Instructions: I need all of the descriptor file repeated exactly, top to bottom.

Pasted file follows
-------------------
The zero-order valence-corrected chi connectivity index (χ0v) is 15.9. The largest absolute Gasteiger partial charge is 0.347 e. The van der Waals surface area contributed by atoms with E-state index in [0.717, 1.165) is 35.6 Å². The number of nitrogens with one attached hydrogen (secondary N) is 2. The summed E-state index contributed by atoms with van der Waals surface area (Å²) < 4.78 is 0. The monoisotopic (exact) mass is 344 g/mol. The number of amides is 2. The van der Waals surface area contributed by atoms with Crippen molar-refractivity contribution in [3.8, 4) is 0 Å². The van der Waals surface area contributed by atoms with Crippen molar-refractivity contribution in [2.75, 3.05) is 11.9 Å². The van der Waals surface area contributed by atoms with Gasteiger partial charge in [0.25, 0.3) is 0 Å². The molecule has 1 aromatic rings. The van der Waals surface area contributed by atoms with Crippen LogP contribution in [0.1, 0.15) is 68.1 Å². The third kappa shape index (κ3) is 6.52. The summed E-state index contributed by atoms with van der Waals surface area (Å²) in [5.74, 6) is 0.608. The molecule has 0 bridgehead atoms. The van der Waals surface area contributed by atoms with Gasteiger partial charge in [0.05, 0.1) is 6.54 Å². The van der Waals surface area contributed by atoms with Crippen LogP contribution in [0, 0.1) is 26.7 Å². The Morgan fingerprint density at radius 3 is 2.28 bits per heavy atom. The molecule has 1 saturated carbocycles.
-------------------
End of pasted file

The zero-order valence-corrected chi connectivity index (χ0v) is 15.9. The largest absolute Gasteiger partial charge is 0.347 e. The van der Waals surface area contributed by atoms with E-state index in [0.717, 1.165) is 35.6 Å². The number of nitrogens with one attached hydrogen (secondary N) is 2. The summed E-state index contributed by atoms with van der Waals surface area (Å²) < 4.78 is 0. The monoisotopic (exact) mass is 344 g/mol. The number of amides is 2. The van der Waals surface area contributed by atoms with Crippen molar-refractivity contribution in [3.8, 4) is 0 Å². The van der Waals surface area contributed by atoms with Crippen molar-refractivity contribution in [2.75, 3.05) is 11.9 Å². The van der Waals surface area contributed by atoms with Gasteiger partial charge in [0.25, 0.3) is 0 Å². The molecule has 1 aromatic rings. The van der Waals surface area contributed by atoms with Crippen LogP contribution in [0.1, 0.15) is 68.1 Å². The third kappa shape index (κ3) is 6.52. The summed E-state index contributed by atoms with van der Waals surface area (Å²) in [5.74, 6) is 0.608. The molecule has 0 bridgehead atoms. The van der Waals surface area contributed by atoms with Gasteiger partial charge in [0.05, 0.1) is 6.54 Å². The van der Waals surface area contributed by atoms with Crippen LogP contribution in [0, 0.1) is 26.7 Å². The Morgan fingerprint density at radius 3 is 2.28 bits per heavy atom. The molecule has 1 saturated carbocycles.